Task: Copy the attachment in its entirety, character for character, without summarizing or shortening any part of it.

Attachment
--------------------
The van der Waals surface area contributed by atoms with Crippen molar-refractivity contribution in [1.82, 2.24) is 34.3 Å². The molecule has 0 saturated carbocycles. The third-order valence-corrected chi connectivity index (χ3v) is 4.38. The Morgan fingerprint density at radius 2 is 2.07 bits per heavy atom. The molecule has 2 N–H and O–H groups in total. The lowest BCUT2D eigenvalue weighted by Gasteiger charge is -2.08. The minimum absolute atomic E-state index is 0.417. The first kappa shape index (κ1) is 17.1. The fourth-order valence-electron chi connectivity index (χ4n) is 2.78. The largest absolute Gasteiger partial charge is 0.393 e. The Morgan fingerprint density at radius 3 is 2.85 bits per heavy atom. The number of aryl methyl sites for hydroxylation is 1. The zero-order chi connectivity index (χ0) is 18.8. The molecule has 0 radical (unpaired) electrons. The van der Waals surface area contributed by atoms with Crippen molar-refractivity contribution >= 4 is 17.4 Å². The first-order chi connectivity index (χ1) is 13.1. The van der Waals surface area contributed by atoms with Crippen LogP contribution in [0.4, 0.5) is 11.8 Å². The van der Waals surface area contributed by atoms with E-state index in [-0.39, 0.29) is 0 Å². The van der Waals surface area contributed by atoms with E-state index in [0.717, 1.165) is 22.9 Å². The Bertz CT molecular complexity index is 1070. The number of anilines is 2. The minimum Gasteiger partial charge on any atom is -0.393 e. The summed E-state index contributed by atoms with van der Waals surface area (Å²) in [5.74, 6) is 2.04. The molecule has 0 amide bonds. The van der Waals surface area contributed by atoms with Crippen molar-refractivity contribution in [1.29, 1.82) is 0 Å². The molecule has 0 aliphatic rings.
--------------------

The van der Waals surface area contributed by atoms with Crippen molar-refractivity contribution in [1.82, 2.24) is 34.3 Å². The molecule has 0 saturated carbocycles. The third-order valence-corrected chi connectivity index (χ3v) is 4.38. The Morgan fingerprint density at radius 2 is 2.07 bits per heavy atom. The molecule has 2 N–H and O–H groups in total. The lowest BCUT2D eigenvalue weighted by Gasteiger charge is -2.08. The minimum absolute atomic E-state index is 0.417. The first kappa shape index (κ1) is 17.1. The fourth-order valence-electron chi connectivity index (χ4n) is 2.78. The largest absolute Gasteiger partial charge is 0.393 e. The Morgan fingerprint density at radius 3 is 2.85 bits per heavy atom. The number of aryl methyl sites for hydroxylation is 1. The zero-order chi connectivity index (χ0) is 18.8. The molecule has 0 radical (unpaired) electrons. The van der Waals surface area contributed by atoms with Crippen molar-refractivity contribution >= 4 is 17.4 Å². The first-order chi connectivity index (χ1) is 13.1. The van der Waals surface area contributed by atoms with Crippen LogP contribution in [0.4, 0.5) is 11.8 Å². The van der Waals surface area contributed by atoms with E-state index in [-0.39, 0.29) is 0 Å². The van der Waals surface area contributed by atoms with E-state index in [0.717, 1.165) is 22.9 Å². The Bertz CT molecular complexity index is 1070. The number of anilines is 2. The minimum Gasteiger partial charge on any atom is -0.393 e. The summed E-state index contributed by atoms with van der Waals surface area (Å²) in [5.74, 6) is 2.04. The molecule has 0 amide bonds. The van der Waals surface area contributed by atoms with Crippen molar-refractivity contribution in [1.29, 1.82) is 0 Å². The molecule has 0 aliphatic rings.